It didn't take me long to go back to the press release and read a little more carefully. Here is the important section:
WebMC started as a demo application to showcase ICEfaces and specifically Ajax Push capabilities. ICEsoft pioneered Ajax Push with its ICEfaces solution, which allows presentation changes to be asynchronously pushed from the application server to the browser client...
"By turning WebMC over to the community, we hope that the application will evolve rapidly," adds Ted Goddard, Senior Architect for ICEfaces. "The initial release of Web MC is just a starting point in terms of features and functionality. As the community embraces it, I expect that developers will quickly integrate WebMC with Internet audio conferencing, multimedia formats, and shared whiteboard capability."
That explains a lot and I can comment more fairly on the initial implementation of WebMC. They are right -- it really is just a bare bones framework for web conferencing that is interesting more as a demo than a fully useful application. To share a PowerPoint slide presentation, you use PowerPoint's internal functionality to save your slides into a folder as a collection of individual image files. You can choose to use JPG, GIF, or PNG as your image type. You then use Winzip to collect all the slide images into a single zip file. Now you can log on as a moderator and create a new presentation name. You upload the zip file and your slides are ready for viewing by others through their browser.
As a moderator, you can set a password for accessing your presentation and set a limit on the maximum number of participants (from 5 to 20).
You can also choose to let your slides automatically cycle in a slideshow mode with a configurable delay (2 to 7 seconds, constant for all slides in the presentation).
Or you can step forward or backward one slide at a time. You can also jump to a slide by typing in its number, but there is no outline or thumbnail listing of slides.
Your viewers log in on their browser (IE, Firefox, Netscape, or Safari) and choose the presentation name from a drop-down list on the main page. The list shows all presentations currently being hosted, in no discernable order. It also looked like two different people can give their presentations the same name, which causes confusion when trying to select the right one for viewing (On further testing, the program warns you if the names are exactly the same, but allows the same letters if capitalization is different. It can be hard to ensure that your viewers select "Test" instead of "test").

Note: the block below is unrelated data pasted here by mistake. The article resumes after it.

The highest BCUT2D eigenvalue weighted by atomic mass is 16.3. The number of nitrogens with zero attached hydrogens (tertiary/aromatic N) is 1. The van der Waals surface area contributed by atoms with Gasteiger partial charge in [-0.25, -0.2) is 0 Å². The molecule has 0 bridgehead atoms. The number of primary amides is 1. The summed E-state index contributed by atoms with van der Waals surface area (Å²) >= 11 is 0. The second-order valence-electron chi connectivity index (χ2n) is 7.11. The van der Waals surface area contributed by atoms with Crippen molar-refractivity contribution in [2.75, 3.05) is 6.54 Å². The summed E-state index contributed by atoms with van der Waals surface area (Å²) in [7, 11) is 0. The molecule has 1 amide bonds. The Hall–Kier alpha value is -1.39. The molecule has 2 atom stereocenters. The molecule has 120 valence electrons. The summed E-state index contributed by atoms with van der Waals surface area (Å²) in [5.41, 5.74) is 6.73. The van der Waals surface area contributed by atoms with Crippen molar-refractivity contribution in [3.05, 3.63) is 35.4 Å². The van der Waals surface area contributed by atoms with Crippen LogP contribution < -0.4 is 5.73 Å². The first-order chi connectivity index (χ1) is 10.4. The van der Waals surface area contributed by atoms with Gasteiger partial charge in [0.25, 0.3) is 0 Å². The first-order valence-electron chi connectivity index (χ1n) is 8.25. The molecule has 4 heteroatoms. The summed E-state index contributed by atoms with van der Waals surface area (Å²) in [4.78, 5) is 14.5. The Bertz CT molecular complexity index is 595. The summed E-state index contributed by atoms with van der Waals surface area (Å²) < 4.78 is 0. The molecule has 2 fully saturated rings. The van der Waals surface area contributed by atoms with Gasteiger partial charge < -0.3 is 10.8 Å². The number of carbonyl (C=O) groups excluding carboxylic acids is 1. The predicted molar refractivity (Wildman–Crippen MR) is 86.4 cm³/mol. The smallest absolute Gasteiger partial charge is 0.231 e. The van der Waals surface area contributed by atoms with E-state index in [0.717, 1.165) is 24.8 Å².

Participants can use a text chat feature to communicate inside the presentation room. Each person can save the chat log to disk or email it to themselves. The chat window also shows status messages about who is joining and leaving and certain actions the moderator takes.
I found the uploaded display quality on my test images to be pretty poor. They were scaled down from the source image files that PowerPoint created and they suffered in legibility. You can't change the size of the slide display inside WebMC.
I tried saving the presentation in all three graphics formats and I ran into some strange behaviors while trying to do multiple uploads. Eventually the WebMC interface locked up and I couldn't get it to restart, although other applications and pages in my browser continued to work just fine. Closing the browser and then restarting everything from scratch seemed to fix the problem.
I did a quick test between two computers to test the update speed between advancing a slide and having it show up on the receiving end. This is what ICEsoft's technology is built to accomplish and is the real purpose for building the demo application. And I'm happy to report that this functionality shined. From hitting the advance slide button or send chat message to having it appear on the viewing end was nearly instantaneous. What I don't know is whether performance may suffer either with more people viewing a single presentation or with a large overall load on the ICEsoft servers from many different presentations.
Once the moderator logs off, the presentation is removed from the viewing availability list and the slides are not saved in a permanent room.
WebMC falls into the same general category as teamslide. Back in September I talked about the usefulness of a simplified real-time slide sharing application accessible without setup inside a browser. I also predicted that such an application was going to turn into a free giveaway. ICEsoft looks to have the browser to browser synchronized update mechanism implemented in a nice fashion. I hope some of the open source jockeys out there decide to pick this up and start rounding out the features to improve the web conferencing functionality and usability. In the meantime, I'll count it as a work in progress showing the potential for cheap 'n easy web collaboration.